22 FEB 2018

Robert's Law would boost the war on drugs with tougher sentences

A few months ago Michelle Fraser came to see me at one of my surgeries to talk about her son. Robert had been killed after unknowingly taking a deadly drug called fentanyl. He was just 18 years old.

Michelle's love for her son shone through at that meeting. Robert meant everything to her and had been taken at such a young age. Yet she refused to despair and give up hope. From the first moment it was clear Michelle was a fighter. That she wanted justice for her son – for him to leave a legacy. I was determined to do all I could to help.

Firstly, we've been spreading the word about the dangers of fentanyl – a synthetic opioid dozens of times stronger than heroin. Just three grains of this hidden poison can be enough to cause death. Robert was by no means an addict. This could have happened to anyone's son or daughter. Fentanyl killed 20,000 people in the US last year, up from 3,000 three years before. Deaths here have also increased in recent months.

We've been working with our local police force too. Kent Police's head of substance misuse, DCS Tom Richards, agrees we should find a better way of regulating fentanyl. Yet we also need more police on the streets to stop the dealers. So it's welcome that last week our campaign to boost local police funding was won – with an £8 million secured – and that our Police and Crime Commissioner plans to recruit 200 more officers.

And now we have taken a significant step on the road to creating "Robert's Law" – which would mean tougher sentencing for those who supply fentanyl. We want the Drug Offences guideline to be revised, including fentanyl for the first time and placing it in the most serious category for harm. That would increase minimum jail terms from three years to six. "Potency" should be included among aggravating factors, meaning longer jail terms in general.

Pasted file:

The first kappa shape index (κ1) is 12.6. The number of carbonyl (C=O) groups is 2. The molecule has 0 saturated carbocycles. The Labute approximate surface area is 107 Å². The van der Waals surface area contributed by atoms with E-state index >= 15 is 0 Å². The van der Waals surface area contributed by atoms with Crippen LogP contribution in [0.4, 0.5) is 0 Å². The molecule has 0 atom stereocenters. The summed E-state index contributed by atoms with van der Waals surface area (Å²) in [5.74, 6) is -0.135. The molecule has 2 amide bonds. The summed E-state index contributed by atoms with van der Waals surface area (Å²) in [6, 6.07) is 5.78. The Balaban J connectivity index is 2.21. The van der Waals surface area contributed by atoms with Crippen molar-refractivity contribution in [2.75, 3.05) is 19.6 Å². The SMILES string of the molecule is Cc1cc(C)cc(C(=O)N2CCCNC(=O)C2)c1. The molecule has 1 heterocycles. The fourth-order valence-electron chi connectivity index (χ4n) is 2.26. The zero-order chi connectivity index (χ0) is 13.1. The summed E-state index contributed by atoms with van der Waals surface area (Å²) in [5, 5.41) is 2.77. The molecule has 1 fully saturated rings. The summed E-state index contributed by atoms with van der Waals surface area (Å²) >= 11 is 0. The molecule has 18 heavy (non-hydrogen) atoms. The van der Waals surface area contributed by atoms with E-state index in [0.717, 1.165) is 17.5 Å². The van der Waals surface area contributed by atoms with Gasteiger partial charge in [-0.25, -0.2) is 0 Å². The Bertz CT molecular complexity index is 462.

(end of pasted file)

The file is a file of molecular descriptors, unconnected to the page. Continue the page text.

In a letter last week, Sentencing Council chairman Lord Justice Treacy agreed that the guideline needed to address new drugs and drug offending behaviour, and promised a review would commence "shortly". He has also asked the Director of Public Prosecutions to "consider issuing any guidance to prosecutors that may be appropriate" in the meantime. He said the issue of fentanyl and the sentencing of cases involving it will be fully considered during discussions to revise the guideline. This is encouraging news.

If we keep up the fight and push through these changes to the law, they will send an instant and powerful message to drug dealers: Do not even think about getting involved with this stuff – you will be punished for the misery you inflict.

Throughout this fight, Michelle's bravery has been incredible. She is determined to save lives and make Robert's Law a reality. As Michelle says: "That means my son mattered. That can be my boy's legacy."

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Charlie Elphicke

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